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You Haven’t Been Canceled. You’re Just Unlikable.
To assess the threat of cancel culture, we need to distinguish behaviors from ideas.
The high drama on Twitter right now is, as always, about status. Namely, it used to be that if you were a public figure, loosely defined, you could get a blue check that would indicate to other Twitter users that you were, in fact, you. This was a sensible move on the part of Twitter as an organization, because the appeal to many users of the platform, the great deal of whom rarely or never posted, was following names they recognized. And for that to work, they had to be sure that named account was actually the person it claimed to be.
But it also led to an emergent social strata. Having a blue check didn’t just signal that you weren’t an impersonator, it also signaled that you were a somebody, recognized enough to potentially have people impersonating you. The blue checks were the elite, and gaining entry to their ranks a literal badge of status.
Things didn’t need to be this way, of course. Twitter could’ve scaled up its verification operation to let anyone get a blue check if they could prove their identity. Online banks already do this, and plenty of startups offer identity verification as a service. But Twitter didn’t do that, and the resulting bifurcation of its users ended up, as so many minor things do, a flashpoint in the culture wars. For a certain subculture, primarily on the far-right—who hate the people they take to be the elites, because those people control cultural institutions that, it’s argued, exclude, marginalize, or shun this subculture—blue checks were a sign of what’s wrong with America, in need of prestige stripping by a populist movement of, for lack of a better term, the un-woke.
When Elon Musk took over the platform, not just as its new owner but as an avatar of these disaffected (mostly) men of the cultural right, the subcultural fever dream became that he would undertake that prestige stripping from the commanding heights of Twitter itself. The marginalized and shunned would become the privileged and respected. And the ham-handed mechanism by which this status reordering was to take effect would be making blue checks something you could just purchase. Eight bucks a month would get you one, and with that badge you’d be one of the elite, too. All those eggheads, effete cultural influencers, soy boys, mainstream media personalities, and other darlings of society's liberal institutions would have no choice but to take you seriously. Because you were one of them, not in the sense of gaining respect from liberal institutions, but in the sense of compelling, through your monthly fee and the blessing of Elon Musk, those institutions to respect you against their will.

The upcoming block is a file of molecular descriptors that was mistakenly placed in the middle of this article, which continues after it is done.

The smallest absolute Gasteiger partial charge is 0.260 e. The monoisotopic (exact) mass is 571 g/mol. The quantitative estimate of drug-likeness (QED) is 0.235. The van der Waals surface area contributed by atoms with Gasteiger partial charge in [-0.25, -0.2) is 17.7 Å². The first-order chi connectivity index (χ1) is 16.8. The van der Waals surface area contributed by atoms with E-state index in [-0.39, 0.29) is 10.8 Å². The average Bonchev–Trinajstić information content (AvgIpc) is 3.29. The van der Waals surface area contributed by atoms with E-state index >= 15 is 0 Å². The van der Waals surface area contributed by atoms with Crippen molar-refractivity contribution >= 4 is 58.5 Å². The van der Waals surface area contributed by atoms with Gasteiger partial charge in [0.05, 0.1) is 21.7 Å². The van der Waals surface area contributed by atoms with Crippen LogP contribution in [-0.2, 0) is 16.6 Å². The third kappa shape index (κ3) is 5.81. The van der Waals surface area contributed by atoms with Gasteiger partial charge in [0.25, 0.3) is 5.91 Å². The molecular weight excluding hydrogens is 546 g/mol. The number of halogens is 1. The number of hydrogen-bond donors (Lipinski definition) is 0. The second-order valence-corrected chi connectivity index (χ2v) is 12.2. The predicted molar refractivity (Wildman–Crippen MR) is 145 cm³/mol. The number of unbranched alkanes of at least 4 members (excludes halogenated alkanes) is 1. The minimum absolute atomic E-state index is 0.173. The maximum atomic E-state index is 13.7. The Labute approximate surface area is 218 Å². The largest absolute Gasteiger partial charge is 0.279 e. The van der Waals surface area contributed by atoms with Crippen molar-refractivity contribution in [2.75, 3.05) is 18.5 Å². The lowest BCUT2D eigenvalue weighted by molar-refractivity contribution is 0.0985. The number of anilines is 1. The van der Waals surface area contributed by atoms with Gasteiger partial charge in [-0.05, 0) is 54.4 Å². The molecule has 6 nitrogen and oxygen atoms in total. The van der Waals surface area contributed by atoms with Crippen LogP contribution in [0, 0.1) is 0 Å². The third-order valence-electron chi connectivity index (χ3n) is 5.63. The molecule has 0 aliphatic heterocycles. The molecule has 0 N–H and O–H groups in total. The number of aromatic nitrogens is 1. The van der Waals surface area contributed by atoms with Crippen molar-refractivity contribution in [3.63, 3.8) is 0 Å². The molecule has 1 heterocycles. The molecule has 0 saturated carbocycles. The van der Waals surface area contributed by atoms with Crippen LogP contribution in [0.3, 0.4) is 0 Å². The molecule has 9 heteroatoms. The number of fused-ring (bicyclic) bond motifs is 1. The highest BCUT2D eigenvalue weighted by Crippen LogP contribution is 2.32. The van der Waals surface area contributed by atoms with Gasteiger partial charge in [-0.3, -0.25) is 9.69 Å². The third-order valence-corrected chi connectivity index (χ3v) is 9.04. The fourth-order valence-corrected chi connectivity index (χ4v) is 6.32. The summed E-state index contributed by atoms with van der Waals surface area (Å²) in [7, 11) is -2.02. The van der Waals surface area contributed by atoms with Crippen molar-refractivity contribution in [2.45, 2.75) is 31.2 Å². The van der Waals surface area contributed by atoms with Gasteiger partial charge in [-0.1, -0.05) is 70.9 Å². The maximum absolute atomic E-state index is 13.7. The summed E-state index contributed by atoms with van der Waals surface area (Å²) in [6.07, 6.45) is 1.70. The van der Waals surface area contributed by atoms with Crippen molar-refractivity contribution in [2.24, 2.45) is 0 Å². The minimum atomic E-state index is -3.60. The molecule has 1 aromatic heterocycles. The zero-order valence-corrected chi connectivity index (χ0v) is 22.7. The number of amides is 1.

That’s how it was supposed to go in theory. In practice, what everyone who wasn’t lost in the miasma swamps of the right-wing bubbled ecosystem knew would happen in fact happened: Whatever social status—and social respect—a blue check brought dropped to zero. Below zero, it turned out, because buying a blue check became a sign of membership in, or association with, online cultures most people want nothing to do with. And then Musk tweaked the algorithm to make those new blue checks unavoidable, filling the For You tab with them, and elevating their replies above everyone who refused to send him eight bucks a month. Having a blue check became, in a matter of days, prima facie evidence that the account was someone you’d rather not hear from, and so should probably just block.
Watching all of this inevitably play out the way it played out speaks to a basic misunderstanding by many—but certainly not all—of those who, looking to culture more broadly than just Twitter, raise concerns about the spread of “cancel culture.” To be “canceled” is to be excluded, deplatformed, disassociated from, or otherwise socially punished. But why someone suffers that fate matters. The assumption, by people who see cancel culture as a new and grave threat, is that canceling typically attaches to holding opinions, mainly political opinions, that are outside the Overton Window of elite, largely left, consensus. But because there’s nothing inherently wrong with views that don’t align with the consensus, such canceling is unjust. It’s unfair.